This paper investigates the ongoing emergence of diversity as a guiding normative principle of Internet governance. This paper starts from the premise that principles play a fundamental role in the development and implementation of any regulatory regime, but that the communications policymaking process historically has suffered from ambiguous and sometimes contradictory conceptualizations of its guiding principles, and from such principles functioning more as rhetorical devices to be exploited by stakeholder groups rather than as analytical tools to be used by policymakers. This paper provides a comparative analysis of the conceptualization and application of the diversity principle in traditional mass media regulation with its developing conceptualization and application in the realm of Internet governance. This paper illustrates the centrality if linguistic diversity to the principle’s emerging articulation in the realm of Internet governance. This paper then considers how on-line diversity policy research is evolving in relation to the traditional media diversity literature.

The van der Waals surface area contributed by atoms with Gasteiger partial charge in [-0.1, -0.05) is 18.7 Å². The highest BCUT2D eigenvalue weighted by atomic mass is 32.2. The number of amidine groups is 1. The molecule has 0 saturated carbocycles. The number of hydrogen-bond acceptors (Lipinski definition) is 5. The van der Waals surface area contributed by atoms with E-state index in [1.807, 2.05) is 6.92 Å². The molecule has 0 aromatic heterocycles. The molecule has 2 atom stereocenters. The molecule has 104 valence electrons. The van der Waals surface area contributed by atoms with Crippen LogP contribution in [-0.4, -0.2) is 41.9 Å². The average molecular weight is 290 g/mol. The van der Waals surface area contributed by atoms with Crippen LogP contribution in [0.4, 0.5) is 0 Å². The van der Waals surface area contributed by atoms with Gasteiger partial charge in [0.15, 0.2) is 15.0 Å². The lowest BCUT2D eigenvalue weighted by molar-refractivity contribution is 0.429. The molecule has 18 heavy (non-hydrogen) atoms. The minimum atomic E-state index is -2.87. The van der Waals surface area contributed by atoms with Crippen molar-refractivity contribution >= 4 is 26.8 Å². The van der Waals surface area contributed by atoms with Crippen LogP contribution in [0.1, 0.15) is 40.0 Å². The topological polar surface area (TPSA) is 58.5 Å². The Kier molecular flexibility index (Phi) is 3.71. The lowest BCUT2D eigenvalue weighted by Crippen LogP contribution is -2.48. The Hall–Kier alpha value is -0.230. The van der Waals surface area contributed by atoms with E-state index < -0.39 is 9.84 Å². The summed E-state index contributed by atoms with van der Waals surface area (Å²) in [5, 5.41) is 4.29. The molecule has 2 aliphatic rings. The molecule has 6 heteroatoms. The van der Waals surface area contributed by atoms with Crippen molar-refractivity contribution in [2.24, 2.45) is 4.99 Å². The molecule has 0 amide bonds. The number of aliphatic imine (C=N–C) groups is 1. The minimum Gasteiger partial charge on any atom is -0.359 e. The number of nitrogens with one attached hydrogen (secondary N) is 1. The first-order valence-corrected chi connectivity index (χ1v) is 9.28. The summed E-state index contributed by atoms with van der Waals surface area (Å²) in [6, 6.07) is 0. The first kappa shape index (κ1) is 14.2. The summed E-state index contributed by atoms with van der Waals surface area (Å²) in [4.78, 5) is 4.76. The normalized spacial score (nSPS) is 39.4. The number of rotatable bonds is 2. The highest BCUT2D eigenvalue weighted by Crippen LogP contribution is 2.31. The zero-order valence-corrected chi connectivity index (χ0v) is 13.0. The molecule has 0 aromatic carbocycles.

Included in

Communication Commons